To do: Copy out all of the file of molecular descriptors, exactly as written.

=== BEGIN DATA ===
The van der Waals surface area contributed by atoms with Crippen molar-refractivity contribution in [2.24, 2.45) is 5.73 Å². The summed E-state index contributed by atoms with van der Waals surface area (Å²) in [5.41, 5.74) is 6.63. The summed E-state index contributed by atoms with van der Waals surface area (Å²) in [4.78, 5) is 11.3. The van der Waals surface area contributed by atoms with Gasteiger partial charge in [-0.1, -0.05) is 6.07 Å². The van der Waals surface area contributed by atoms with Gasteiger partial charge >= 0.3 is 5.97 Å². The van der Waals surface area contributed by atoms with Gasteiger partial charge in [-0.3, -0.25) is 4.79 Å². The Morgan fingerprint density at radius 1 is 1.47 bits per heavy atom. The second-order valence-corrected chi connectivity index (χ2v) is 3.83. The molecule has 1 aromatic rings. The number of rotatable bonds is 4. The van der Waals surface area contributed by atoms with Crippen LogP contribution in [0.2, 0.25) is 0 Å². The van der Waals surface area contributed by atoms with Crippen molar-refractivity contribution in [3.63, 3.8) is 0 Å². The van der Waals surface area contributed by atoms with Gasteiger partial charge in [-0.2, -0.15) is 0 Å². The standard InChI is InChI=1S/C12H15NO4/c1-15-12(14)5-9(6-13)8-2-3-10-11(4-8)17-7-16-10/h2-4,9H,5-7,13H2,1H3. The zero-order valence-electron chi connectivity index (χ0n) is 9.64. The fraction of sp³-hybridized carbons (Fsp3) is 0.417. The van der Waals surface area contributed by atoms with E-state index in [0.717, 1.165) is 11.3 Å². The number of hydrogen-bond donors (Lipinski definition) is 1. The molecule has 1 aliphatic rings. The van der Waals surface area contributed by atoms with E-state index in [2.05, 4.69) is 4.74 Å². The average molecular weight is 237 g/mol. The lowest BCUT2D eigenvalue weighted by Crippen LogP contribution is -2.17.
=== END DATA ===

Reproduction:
The van der Waals surface area contributed by atoms with Crippen molar-refractivity contribution in [2.24, 2.45) is 5.73 Å². The summed E-state index contributed by atoms with van der Waals surface area (Å²) in [5.41, 5.74) is 6.63. The summed E-state index contributed by atoms with van der Waals surface area (Å²) in [4.78, 5) is 11.3. The van der Waals surface area contributed by atoms with Gasteiger partial charge in [-0.1, -0.05) is 6.07 Å². The van der Waals surface area contributed by atoms with Gasteiger partial charge >= 0.3 is 5.97 Å². The van der Waals surface area contributed by atoms with Gasteiger partial charge in [-0.3, -0.25) is 4.79 Å². The Morgan fingerprint density at radius 1 is 1.47 bits per heavy atom. The second-order valence-corrected chi connectivity index (χ2v) is 3.83. The molecule has 1 aromatic rings. The number of rotatable bonds is 4. The van der Waals surface area contributed by atoms with Crippen LogP contribution in [0.2, 0.25) is 0 Å². The van der Waals surface area contributed by atoms with Crippen molar-refractivity contribution in [3.63, 3.8) is 0 Å². The van der Waals surface area contributed by atoms with Gasteiger partial charge in [-0.2, -0.15) is 0 Å². The standard InChI is InChI=1S/C12H15NO4/c1-15-12(14)5-9(6-13)8-2-3-10-11(4-8)17-7-16-10/h2-4,9H,5-7,13H2,1H3. The zero-order valence-electron chi connectivity index (χ0n) is 9.64. The fraction of sp³-hybridized carbons (Fsp3) is 0.417. The van der Waals surface area contributed by atoms with E-state index in [0.717, 1.165) is 11.3 Å². The number of hydrogen-bond donors (Lipinski definition) is 1. The molecule has 1 aliphatic rings. The van der Waals surface area contributed by atoms with E-state index in [2.05, 4.69) is 4.74 Å². The average molecular weight is 237 g/mol. The lowest BCUT2D eigenvalue weighted by Crippen LogP contribution is -2.17.